Digital Lighting Injects Design Drama into Drug Launch

Two dozen digital lighting fixtures combine to enhance creativity and save costs
January 28, 2011
DL.3 fixtures collage together to create seamless blending

DL.3 fixtures collage together to create seamless blending

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A dose of 24 High End Systems DL.3 digital lights was the perfect prescription for a pharmaceutical drug launch. The DL.3 - a combination of automated light with digital video - solved a design dilemma and saved the client thousands of dollars in costs.

Joe West, designer and creative director of Plexus in Elk Grove, IL, had client requests to fulfill: 1) suggest a theme, and 2) hide the set for walk-in, and 3) create a meeting look of 50 years ago.

The launch theme he created was a “50-year revolution” - the amount of time between the old drug and its new recent replacement. West carried out the “drug revolution” theme by bringing in a “digital revolution” to the company’s meeting in October at the Anaheim Convention Center.

“We covered the set with black drape, hung one 4:3 screen to run an old time product video on front of the black drape that traveled up 80-feet to reveal the set,” West says. “It was achieved with great success; the truss and 24 DL.3s gave the set a never-before-seen look for a corporate meeting.”

DL.3s painted the cycs with video. There were four 15x40-foot side cycs and a 20x50-foot center cyc. Not only was there no physical cost of “painting” cycs, but DL.3 saved thousands of dollars to the project and labor costs of 100-plus man-hours in hanging and focusing projectors, West says. “DL.3 has become an important part of the base environmental design for function and cost savings.”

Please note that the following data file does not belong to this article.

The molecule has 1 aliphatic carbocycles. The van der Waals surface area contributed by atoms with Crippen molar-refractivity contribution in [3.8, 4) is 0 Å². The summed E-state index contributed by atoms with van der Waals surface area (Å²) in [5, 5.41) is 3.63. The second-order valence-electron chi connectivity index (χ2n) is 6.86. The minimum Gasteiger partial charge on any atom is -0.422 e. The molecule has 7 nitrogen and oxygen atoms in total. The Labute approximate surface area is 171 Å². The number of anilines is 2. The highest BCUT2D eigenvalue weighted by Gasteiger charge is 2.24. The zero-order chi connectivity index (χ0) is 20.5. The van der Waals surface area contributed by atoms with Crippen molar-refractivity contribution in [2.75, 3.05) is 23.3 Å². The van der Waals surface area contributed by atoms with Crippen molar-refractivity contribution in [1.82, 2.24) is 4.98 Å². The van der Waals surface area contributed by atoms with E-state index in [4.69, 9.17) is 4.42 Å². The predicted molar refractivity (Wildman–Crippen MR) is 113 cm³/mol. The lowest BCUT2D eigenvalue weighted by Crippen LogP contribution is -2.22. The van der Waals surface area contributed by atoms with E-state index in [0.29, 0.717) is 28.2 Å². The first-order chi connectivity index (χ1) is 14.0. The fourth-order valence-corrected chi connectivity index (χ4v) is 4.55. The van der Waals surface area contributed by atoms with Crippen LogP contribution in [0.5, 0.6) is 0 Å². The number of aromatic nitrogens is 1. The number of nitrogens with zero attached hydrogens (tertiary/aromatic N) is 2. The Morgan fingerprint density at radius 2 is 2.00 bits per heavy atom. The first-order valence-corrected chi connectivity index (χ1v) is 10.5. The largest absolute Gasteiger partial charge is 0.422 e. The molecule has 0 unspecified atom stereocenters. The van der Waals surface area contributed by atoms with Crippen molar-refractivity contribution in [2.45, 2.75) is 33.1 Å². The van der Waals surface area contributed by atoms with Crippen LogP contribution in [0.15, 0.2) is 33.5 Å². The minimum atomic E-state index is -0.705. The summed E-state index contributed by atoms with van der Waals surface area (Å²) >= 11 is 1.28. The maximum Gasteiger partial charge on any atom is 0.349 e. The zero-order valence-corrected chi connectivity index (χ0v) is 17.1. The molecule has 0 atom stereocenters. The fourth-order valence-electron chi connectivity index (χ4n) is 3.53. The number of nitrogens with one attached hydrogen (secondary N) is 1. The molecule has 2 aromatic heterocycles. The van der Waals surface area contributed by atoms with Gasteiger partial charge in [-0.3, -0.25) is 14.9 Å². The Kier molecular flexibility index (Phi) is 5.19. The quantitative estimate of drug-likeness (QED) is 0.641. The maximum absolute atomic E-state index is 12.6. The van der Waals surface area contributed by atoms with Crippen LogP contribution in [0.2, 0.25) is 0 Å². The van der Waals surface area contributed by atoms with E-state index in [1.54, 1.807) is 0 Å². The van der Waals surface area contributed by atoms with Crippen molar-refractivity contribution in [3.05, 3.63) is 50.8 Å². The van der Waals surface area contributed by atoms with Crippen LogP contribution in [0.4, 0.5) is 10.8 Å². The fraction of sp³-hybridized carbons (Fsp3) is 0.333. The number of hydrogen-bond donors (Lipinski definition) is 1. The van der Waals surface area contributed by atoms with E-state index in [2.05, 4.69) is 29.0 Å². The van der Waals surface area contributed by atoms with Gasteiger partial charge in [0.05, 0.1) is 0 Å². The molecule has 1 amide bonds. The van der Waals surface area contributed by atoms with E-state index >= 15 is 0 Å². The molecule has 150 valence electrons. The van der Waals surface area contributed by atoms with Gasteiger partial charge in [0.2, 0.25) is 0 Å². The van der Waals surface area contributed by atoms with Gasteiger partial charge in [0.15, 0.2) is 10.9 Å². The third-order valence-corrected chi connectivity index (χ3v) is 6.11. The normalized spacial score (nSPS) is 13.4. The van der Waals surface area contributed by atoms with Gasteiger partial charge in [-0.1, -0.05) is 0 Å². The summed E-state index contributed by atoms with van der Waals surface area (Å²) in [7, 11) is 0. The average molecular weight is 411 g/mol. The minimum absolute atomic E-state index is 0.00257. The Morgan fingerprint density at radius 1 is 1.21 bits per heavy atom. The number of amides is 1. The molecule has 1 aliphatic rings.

West turns to the DL.3 every chance he gets, with designs almost always featuring white set elements to serve as the preferred palette for projections.

“DL.3 is the most versatile design product on the market today for lighting designers. It’s a great introduction for new designers creating a niche for themselves in designing with video as a primary lighting source. I’m also always impressed with it’s reliability as well,” he notes.

A Wholehog 3 console controlled the launch under programmers Warren Flynn and Adam Dunaway.

Says Dunaway, “The most brilliant capability of the DL.3 is how versatile it is because of its tightly integrated software and hardware features. My most often used feature is the Collage(TM) to paint non-traditionally shaped projection surfaces. From domed ceilings to archways to fully surrounding an audience in 360 degrees of visual imagery, the ability to seamlessly blend so many projection fixtures into almost any imaginable arrangement is a powerful design tool. Add to this the speed in which the programming of ultra large Collage canvases can be done, the advantage for quick content uploads and changes to occur via gigabit ethernet to the network of media servers.”

Dunaway recently added DL.3s to a 12-week run of Bob Dylan’s 2010 tour. “Surprisingly many still doubt the DL.3’s brightness and ability to hang alongside ‘big dog’ projectors or punch through retina-blistering stage washes,” he notes. “However, the DL.3 offers ways to even things up on the most challenging situations. I have used DL.3’s successfully alongside static projectors rated many times its lumen output. The combined advantage of the DL.3’s Collage and multiple lens options provides strength in numbers often overlooked.”

West says the dose of DL.3s satisfied the client, and he’ll prescribe the digital lights for future design dilemmas.